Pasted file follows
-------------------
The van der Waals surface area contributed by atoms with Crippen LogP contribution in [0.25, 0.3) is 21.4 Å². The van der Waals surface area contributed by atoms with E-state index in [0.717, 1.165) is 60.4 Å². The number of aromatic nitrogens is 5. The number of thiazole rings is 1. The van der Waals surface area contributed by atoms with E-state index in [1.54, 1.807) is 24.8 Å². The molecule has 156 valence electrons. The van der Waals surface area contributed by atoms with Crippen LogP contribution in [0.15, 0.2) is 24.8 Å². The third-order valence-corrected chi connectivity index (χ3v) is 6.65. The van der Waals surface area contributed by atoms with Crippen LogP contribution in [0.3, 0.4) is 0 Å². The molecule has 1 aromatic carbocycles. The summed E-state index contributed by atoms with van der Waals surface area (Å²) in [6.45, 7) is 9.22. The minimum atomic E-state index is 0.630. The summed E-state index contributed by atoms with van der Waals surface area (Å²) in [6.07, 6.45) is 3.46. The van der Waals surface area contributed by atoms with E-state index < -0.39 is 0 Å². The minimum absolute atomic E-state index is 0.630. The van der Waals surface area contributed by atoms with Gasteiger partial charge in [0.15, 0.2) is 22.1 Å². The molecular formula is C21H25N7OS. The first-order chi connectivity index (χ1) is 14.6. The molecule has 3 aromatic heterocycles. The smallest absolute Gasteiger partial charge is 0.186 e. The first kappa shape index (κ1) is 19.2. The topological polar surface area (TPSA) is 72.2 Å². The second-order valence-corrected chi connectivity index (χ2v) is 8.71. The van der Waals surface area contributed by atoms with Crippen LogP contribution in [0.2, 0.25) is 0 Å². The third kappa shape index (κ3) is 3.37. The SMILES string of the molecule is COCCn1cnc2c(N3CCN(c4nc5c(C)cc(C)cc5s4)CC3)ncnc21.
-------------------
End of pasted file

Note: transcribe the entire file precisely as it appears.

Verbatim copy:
The van der Waals surface area contributed by atoms with Crippen LogP contribution in [0.25, 0.3) is 21.4 Å². The van der Waals surface area contributed by atoms with E-state index in [0.717, 1.165) is 60.4 Å². The number of aromatic nitrogens is 5. The number of thiazole rings is 1. The van der Waals surface area contributed by atoms with E-state index in [1.54, 1.807) is 24.8 Å². The molecule has 156 valence electrons. The van der Waals surface area contributed by atoms with Crippen LogP contribution in [0.15, 0.2) is 24.8 Å². The third-order valence-corrected chi connectivity index (χ3v) is 6.65. The van der Waals surface area contributed by atoms with Crippen LogP contribution in [0.3, 0.4) is 0 Å². The molecule has 1 aromatic carbocycles. The summed E-state index contributed by atoms with van der Waals surface area (Å²) in [6.45, 7) is 9.22. The minimum atomic E-state index is 0.630. The summed E-state index contributed by atoms with van der Waals surface area (Å²) in [6.07, 6.45) is 3.46. The van der Waals surface area contributed by atoms with E-state index < -0.39 is 0 Å². The minimum absolute atomic E-state index is 0.630. The van der Waals surface area contributed by atoms with Gasteiger partial charge in [0.15, 0.2) is 22.1 Å². The molecular formula is C21H25N7OS. The first-order chi connectivity index (χ1) is 14.6. The molecule has 3 aromatic heterocycles. The smallest absolute Gasteiger partial charge is 0.186 e. The first kappa shape index (κ1) is 19.2. The topological polar surface area (TPSA) is 72.2 Å². The second-order valence-corrected chi connectivity index (χ2v) is 8.71. The van der Waals surface area contributed by atoms with Crippen LogP contribution in [0.2, 0.25) is 0 Å². The third kappa shape index (κ3) is 3.37. The SMILES string of the molecule is COCCn1cnc2c(N3CCN(c4nc5c(C)cc(C)cc5s4)CC3)ncnc21.